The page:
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  • Real-Time Modeling of Wheel-Rail Contact Laws with System-On-Chip

    Page(s): 672 - 684
    Save to Project icon | Request Permissions | Click to expandQuick Abstract | PDF file iconPDF (5362 KB) |  | HTML iconHTML  

    This paper presents the development and implementation of a multiprocessor system-on-chip solution for fast and real-time simulations of complex and nonlinear wheel-rail contact mechanics. There are two main significances in this paper. First, the wheel-rail contact laws (including Hertz and Fastsim algorithms), which are widely used in the study of railway vehicle dynamics, are restructured for improved suitability that can take advantage of the rapid developing multiprocessor technology. Second, the complex algorithms for the contact laws are successfully implemented on a medium-sized Field-Programmable Gate Array (FPGA) device using six NiosII processors, where the executions of the Hertz and Fastsim parts are pipelined to achieve further enhancement in multiple contacts and the operation scheduling is optimized. In the Fastsim part, the floating point units with buffering mechanism are efficiently shared by five processors connected in a token ring topology. The FPGA design shows good flexibility in utilizing logic element and on-chip memory resource on the device and scalability for a significant speed up on a larger device in future work. View full abstract»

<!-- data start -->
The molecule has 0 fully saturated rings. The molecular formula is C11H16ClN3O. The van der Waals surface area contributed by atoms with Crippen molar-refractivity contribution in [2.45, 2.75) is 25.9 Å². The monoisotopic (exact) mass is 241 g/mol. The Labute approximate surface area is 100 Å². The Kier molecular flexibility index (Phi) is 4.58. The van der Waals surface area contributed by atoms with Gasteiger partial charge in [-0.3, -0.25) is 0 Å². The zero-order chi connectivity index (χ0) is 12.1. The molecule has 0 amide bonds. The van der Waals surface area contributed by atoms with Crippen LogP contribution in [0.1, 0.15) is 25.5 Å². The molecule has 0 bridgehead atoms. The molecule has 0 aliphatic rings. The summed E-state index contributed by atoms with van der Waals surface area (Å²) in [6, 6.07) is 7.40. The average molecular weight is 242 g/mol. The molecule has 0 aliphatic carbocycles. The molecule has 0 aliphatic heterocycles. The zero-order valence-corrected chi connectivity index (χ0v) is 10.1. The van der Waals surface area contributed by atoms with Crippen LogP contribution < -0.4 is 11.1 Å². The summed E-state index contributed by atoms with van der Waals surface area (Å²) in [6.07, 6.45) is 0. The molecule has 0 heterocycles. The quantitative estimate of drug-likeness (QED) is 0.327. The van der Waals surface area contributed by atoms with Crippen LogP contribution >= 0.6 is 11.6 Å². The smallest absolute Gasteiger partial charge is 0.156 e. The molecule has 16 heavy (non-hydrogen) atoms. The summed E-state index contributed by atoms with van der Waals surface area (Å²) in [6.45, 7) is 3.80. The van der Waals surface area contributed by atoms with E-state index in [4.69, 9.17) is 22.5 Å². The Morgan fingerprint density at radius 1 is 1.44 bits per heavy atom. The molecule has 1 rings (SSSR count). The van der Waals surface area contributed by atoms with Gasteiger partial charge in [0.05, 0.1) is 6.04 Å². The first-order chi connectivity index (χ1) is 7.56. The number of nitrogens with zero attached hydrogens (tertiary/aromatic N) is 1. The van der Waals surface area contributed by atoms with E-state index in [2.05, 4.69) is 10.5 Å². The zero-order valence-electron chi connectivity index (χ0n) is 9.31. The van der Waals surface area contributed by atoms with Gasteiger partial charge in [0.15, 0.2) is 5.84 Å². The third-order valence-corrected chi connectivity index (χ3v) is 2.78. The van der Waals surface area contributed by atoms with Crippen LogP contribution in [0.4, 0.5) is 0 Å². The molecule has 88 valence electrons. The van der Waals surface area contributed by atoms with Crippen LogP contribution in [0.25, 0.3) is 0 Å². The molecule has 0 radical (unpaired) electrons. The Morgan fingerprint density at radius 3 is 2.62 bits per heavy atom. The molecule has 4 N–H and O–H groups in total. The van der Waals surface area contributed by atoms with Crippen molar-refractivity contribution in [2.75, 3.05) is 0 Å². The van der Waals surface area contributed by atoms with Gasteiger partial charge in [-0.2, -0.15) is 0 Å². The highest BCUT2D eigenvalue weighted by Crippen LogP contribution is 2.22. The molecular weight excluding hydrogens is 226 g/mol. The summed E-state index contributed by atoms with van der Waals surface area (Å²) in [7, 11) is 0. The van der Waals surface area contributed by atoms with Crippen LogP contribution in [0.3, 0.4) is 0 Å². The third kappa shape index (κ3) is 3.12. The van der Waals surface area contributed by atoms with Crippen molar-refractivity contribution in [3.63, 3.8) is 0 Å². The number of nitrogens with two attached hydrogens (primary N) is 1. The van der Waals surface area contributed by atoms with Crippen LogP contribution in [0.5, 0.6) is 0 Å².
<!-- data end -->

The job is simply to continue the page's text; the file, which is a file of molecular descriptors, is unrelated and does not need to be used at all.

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  • Toward Systematical Data Scheduling for Layered Streaming in Peer-to-Peer Networks: Can We Go Farther?

    Page(s): 685 - 697
    Save to Project icon | Request Permissions | Click to expandQuick Abstract | PDF file iconPDF (2609 KB) |  | HTML iconHTML  

    Layered streaming in P2P networks has become a hot topic recently. However, the "layered" feature makes the data scheduling quite different from that for nonlayered streaming, and it hasn't been systematically studied yet. In this paper, first, according to the unique characteristics caused by layered coding, we present four objectives that should be addressed by scheduling: throughput, layer delivery ratio, useless packets ratio, and subscription jitter prevention; then a three-stage scheduling approach LayerP2P is designed to request data, where the min-cost flow model, probability decision mechanism, and multiwindow remedy mechanism are used in Free Stage, Decision Stage, and Remedy Stage, respectively, to collaboratively achieve the above objectives. With the basic version of LayerP2P and corresponding experiment results achieved in our previous work, in this paper, more efforts are put on its mechanism details and analysis to its unique features; besides, to further guarantee the performance under sharp bandwidth variation, we propose the enhanced approach by improving the Decision Stage strategy. Extensive experiments by simulation and real network implementation indicate that it outperforms other schemes. LayerP2P has also been deployed in PDEPS Project in China, which is expected to be the first practical layered streaming system for education in P2P networks. View full abstract»